• Unfortunately, many young Cross Riverians including Tertiary Institution graduates of today have been made to believe that the shortest path to wealth and affluence is through joining political parties and questionable fraternities. As a result, there is little appetite for many in the younger generation to acquire sound education, good character and development of time tested professional skills in different disciplines that will ensure their orderly growth and ability to fend for themselves and their families in a sustainable manner. This personal growth strategy will ensure their independence and usefulness to the society.  As a result of the wrong mind set, the State presently lacks skilled man in many areas that can meet national or international standards.
  • Again, quite unfortunately many of the young Cross Riverians erroneously look down on the acquisition of technical skills like carpentry, plumbing, masonry, vehicle repairs, electrical repairs and installations and similar skills which form the bedrock of development in any society. This explains why many of those currently practicing these trades in CRS are from neighbouring States and other parts of Nigeria. The time to reverse the trend is now as deliberate effort should be made by all stakeholders to re-educate the youths and change their mind set on this personal growth strategy as the future of any society depends on the technical skills of its citizenry. The next Jubilee, 27th May 2067, may not achieve the desired goal if this trend is not reversed.
  • Another major problem that hinders identified growth strategies that are intended to make Cross River State an egalitarian society is the undue emphasizes on ethnic differences between the various peoples group of the State. Under the well intentioned State character or geographical spread principle, leadership emerges not necessarily based on proven competence with verifiable track records but on where the leader comes from. Once the leader emerges, those from his ethnic group or fraternity claim “their birth right” to “chop” while others must “ wait for their turn to chop” when a leader emerges from their group in due course. This mind set does not allow fair and constructive criticism that will result in the development of an egalitarian society for the State.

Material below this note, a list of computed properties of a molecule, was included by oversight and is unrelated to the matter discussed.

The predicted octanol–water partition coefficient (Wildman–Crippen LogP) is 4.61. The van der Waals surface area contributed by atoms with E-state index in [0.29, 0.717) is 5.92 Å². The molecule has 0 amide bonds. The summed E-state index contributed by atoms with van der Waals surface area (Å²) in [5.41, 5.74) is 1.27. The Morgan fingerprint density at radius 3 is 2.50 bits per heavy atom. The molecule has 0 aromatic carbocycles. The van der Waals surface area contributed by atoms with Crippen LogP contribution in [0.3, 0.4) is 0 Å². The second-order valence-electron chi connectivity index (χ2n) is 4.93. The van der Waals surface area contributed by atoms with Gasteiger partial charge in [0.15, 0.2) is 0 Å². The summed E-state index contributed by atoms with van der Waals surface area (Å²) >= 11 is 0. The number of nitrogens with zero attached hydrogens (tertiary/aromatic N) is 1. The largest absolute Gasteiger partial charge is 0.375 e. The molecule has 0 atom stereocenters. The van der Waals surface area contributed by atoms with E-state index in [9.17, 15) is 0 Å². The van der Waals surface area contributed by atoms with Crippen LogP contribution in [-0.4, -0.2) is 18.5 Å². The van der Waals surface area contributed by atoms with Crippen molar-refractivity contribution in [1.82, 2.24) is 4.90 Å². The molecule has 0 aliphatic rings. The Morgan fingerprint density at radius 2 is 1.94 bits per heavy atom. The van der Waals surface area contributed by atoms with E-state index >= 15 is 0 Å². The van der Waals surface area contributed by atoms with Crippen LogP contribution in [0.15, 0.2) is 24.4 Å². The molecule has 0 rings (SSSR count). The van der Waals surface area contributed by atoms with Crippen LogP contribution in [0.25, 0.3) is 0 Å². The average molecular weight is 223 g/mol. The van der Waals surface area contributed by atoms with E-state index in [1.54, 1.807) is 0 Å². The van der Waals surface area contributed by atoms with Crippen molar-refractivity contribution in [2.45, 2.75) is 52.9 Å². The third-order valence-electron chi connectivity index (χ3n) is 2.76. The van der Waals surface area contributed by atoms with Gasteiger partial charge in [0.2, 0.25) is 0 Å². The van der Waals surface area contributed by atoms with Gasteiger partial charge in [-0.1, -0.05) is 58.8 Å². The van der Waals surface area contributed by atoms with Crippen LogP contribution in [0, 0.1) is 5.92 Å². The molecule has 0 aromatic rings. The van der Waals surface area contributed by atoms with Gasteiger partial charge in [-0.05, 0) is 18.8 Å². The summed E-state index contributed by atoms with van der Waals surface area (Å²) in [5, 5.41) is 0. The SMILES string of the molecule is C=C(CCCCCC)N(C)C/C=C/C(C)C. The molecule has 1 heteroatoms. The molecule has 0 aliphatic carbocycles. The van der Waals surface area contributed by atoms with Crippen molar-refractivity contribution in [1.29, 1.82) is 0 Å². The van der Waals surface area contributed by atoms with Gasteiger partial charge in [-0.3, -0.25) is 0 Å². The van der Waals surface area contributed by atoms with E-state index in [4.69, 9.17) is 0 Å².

In conclusion, the goals of CRS have since been defined since 27th May, 1967 when General Gowon created the State with an overarching goal for the development of an egalitarian society.  The concept and strategies for growth in the State have been well articulated in the last 50 years in well prepared documents which adorn shelves in government offices.  The major problem has been/is the lack of will of the leadership to implement consistently well thought out growth strategies. The leadership at all levels must henceforth be held accountable until they implement consistently the growth strategies that will lead to achieving the set goals of the State. New administrations have a tendency of abandoning well thought out growth strategies of previous administrations with no justifiable reason, except perhaps for personal or group interest. CSOs, NGOs, the Press, established Trade Unions and the citizenry must now act in a consistent and bold manner without fear or favour to achieve an egalitarian society based on well articulated growth strategies.  The people of the State must come out of docility to demand and insist on their rights and never give up until it is done.  While the concept of geographical spread is reasonable in a plural society like ours, emphasis should not be “wait for the turn of your tribe or fraternity to squander the common wealth of the State amongst its members”. If we do not address these issues boldly we may not leave an enduring legacy for our children and grand children as they celebrate the next Cross River State Jubilee on 27th May, 2067.

Thank you and God bless.


Engr. Bassey Usang Bassey

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January 2021